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Edith Williams PhD

Edith Marie Williams PhD

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  • Associate Professor
  • College of Medicine
  • Public Health Sciences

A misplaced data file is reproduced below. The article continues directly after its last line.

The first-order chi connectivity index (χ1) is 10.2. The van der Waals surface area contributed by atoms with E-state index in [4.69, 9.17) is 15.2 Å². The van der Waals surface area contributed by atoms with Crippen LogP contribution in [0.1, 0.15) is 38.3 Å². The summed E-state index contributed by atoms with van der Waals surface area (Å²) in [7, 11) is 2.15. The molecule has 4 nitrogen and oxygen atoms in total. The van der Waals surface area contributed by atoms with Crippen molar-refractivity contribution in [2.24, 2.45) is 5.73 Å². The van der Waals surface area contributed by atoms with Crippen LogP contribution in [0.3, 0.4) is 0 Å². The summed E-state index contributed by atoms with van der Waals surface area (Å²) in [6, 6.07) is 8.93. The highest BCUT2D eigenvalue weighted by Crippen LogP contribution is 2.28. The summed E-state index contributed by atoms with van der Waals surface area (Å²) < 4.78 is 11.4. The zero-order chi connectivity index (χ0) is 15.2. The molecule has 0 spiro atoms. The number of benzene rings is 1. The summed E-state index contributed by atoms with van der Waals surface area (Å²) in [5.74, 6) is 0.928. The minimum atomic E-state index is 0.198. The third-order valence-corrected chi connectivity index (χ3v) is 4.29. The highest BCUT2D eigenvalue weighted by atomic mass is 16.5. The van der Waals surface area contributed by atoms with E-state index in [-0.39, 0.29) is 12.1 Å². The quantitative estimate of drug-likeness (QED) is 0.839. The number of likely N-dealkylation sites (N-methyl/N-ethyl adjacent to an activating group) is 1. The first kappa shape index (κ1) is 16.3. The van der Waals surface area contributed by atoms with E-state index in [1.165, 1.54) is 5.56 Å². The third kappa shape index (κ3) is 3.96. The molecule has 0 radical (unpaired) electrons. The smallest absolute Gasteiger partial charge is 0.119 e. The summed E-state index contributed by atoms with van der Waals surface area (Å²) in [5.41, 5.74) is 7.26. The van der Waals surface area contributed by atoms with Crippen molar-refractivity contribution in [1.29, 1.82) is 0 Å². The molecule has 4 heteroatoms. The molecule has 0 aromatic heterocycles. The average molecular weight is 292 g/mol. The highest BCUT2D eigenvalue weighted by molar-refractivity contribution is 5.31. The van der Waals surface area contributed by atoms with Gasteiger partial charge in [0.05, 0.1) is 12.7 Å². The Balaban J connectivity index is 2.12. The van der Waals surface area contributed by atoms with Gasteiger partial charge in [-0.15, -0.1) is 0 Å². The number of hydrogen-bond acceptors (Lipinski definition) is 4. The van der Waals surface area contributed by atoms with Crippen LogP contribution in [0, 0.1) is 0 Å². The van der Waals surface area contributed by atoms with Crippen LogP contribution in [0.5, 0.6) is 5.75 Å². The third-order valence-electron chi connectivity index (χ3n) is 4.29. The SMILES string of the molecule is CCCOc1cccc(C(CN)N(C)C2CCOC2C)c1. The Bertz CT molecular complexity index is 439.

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Dr. Williams is a graduate of the University of North Carolina at Chapel Hill and the State University of New York at Buffalo.  During her doctoral experience, she was deeply involved in the Buffalo Lupus Project, which was part of a five year federally funded community-based participatory research investigation of asthma and autoimmune diseases in minority communities of Buffalo, New York.  In addition to research activities to uncover common causes of lupus and other autoimmune diseases in the area, this study documented lead levels at the Superfund site of concern and surrounding areas, played a leadership role in successfully advocating for site clean-up, and impacted continuing legislation to support lead screening.  Dr. Williams also led the Breakfast with a Buddy Biomarkers of Lupus Study, an ancillary investigation of pre-clinical heart disease, inflammation, and traditional cardiovascular risk factors in the largely African American cohort of women with Systemic Lupus Erythematosus (SLE) from the Buffalo Lupus Project. Her doctorate is in Epidemiology and Community Health and she joined the faculty of the University of South Carolina in July of 2007, fulfilling a joint appointment as a Research Assistant Professor with the Institute for Partnerships to Eliminate Health Disparities (IPEHD) and the Department of Epidemiology and Biostatistics in the Arnold School of Public Health. Within three years of her appointment, Dr. Williams was appointed as the Deputy Director for Research and Sustainability for the IPEHD and served as the Principal Investigator of a Pfizer fellowship in Health Disparities; the Balancing Lupus Experiences with Stress Strategies (BLESS) Study linked a psychosocial stress intervention with clinical measures of stress in African American lupus patients to assess the utility of this method in reducing perceived stress, and provide the necessary preliminary steps toward future investigations of potential mechanisms. A subsequently awarded concept, the Systemic Lupus Erythematosus Observations of Travel Burden (SLEOTB), sought to address barriers that were uncovered as part of this work, by testing whether self-rated travel burden disproportionately impacted African American lupus patients’ ability to participate in clinical trials and regularly attend rheumatologic appointments. In 2012, Dr. Williams received a National Institute for Arthritis and Musculoskeletal Disorders (NIAMS)/NIH Mentored Research Scientist Career Development Award (K01) for a project titled, “An Intervention to Improve Quality of life for African-AmericaN lupus patients (IQAN)”, which furthered BLESS work. Currently, Dr. Williams is an Assistant Professor in the Department of Public Health Sciences at the Medical University of South Carolina (MUSC), with a dual appointment in the Division of Rheumatology, and is examining whether a new, culturally tailored  peer mentoring intervention improves disease self-management, indicators of disease activity, and quality of life in African American women with SLE.